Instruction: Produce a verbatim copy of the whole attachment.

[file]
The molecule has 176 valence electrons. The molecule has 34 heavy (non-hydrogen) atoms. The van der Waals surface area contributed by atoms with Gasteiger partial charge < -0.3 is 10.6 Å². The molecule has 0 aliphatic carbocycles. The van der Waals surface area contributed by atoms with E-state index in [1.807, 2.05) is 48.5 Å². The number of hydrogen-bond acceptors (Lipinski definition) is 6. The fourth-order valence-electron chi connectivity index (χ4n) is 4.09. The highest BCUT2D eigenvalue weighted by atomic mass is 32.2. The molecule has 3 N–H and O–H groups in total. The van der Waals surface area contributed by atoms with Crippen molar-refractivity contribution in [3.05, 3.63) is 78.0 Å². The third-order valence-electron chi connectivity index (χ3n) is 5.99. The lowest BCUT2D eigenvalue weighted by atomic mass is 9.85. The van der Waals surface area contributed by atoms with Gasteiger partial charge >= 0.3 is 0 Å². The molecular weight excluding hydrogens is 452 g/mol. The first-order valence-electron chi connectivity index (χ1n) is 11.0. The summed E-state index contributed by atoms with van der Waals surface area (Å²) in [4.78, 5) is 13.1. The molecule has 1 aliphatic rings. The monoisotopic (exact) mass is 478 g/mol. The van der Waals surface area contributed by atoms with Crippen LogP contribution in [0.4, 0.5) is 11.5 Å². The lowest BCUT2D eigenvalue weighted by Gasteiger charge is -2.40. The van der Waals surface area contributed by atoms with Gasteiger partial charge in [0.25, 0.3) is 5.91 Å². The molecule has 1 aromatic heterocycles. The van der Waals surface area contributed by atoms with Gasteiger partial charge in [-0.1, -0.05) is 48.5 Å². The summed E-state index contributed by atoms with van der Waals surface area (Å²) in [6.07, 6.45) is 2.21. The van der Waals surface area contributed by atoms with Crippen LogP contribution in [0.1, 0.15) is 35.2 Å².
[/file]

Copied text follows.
The molecule has 176 valence electrons. The molecule has 34 heavy (non-hydrogen) atoms. The van der Waals surface area contributed by atoms with Gasteiger partial charge < -0.3 is 10.6 Å². The molecule has 0 aliphatic carbocycles. The van der Waals surface area contributed by atoms with E-state index in [1.807, 2.05) is 48.5 Å². The number of hydrogen-bond acceptors (Lipinski definition) is 6. The fourth-order valence-electron chi connectivity index (χ4n) is 4.09. The highest BCUT2D eigenvalue weighted by atomic mass is 32.2. The molecule has 3 N–H and O–H groups in total. The van der Waals surface area contributed by atoms with Crippen molar-refractivity contribution in [3.05, 3.63) is 78.0 Å². The third-order valence-electron chi connectivity index (χ3n) is 5.99. The lowest BCUT2D eigenvalue weighted by atomic mass is 9.85. The van der Waals surface area contributed by atoms with Gasteiger partial charge >= 0.3 is 0 Å². The molecular weight excluding hydrogens is 452 g/mol. The first-order valence-electron chi connectivity index (χ1n) is 11.0. The summed E-state index contributed by atoms with van der Waals surface area (Å²) in [4.78, 5) is 13.1. The molecule has 1 aliphatic rings. The monoisotopic (exact) mass is 478 g/mol. The van der Waals surface area contributed by atoms with Crippen LogP contribution in [0.4, 0.5) is 11.5 Å². The lowest BCUT2D eigenvalue weighted by Gasteiger charge is -2.40. The van der Waals surface area contributed by atoms with Gasteiger partial charge in [0.25, 0.3) is 5.91 Å². The molecule has 1 aromatic heterocycles. The van der Waals surface area contributed by atoms with Gasteiger partial charge in [-0.1, -0.05) is 48.5 Å². The summed E-state index contributed by atoms with van der Waals surface area (Å²) in [6.07, 6.45) is 2.21. The van der Waals surface area contributed by atoms with Crippen LogP contribution in [0.1, 0.15) is 35.2 Å².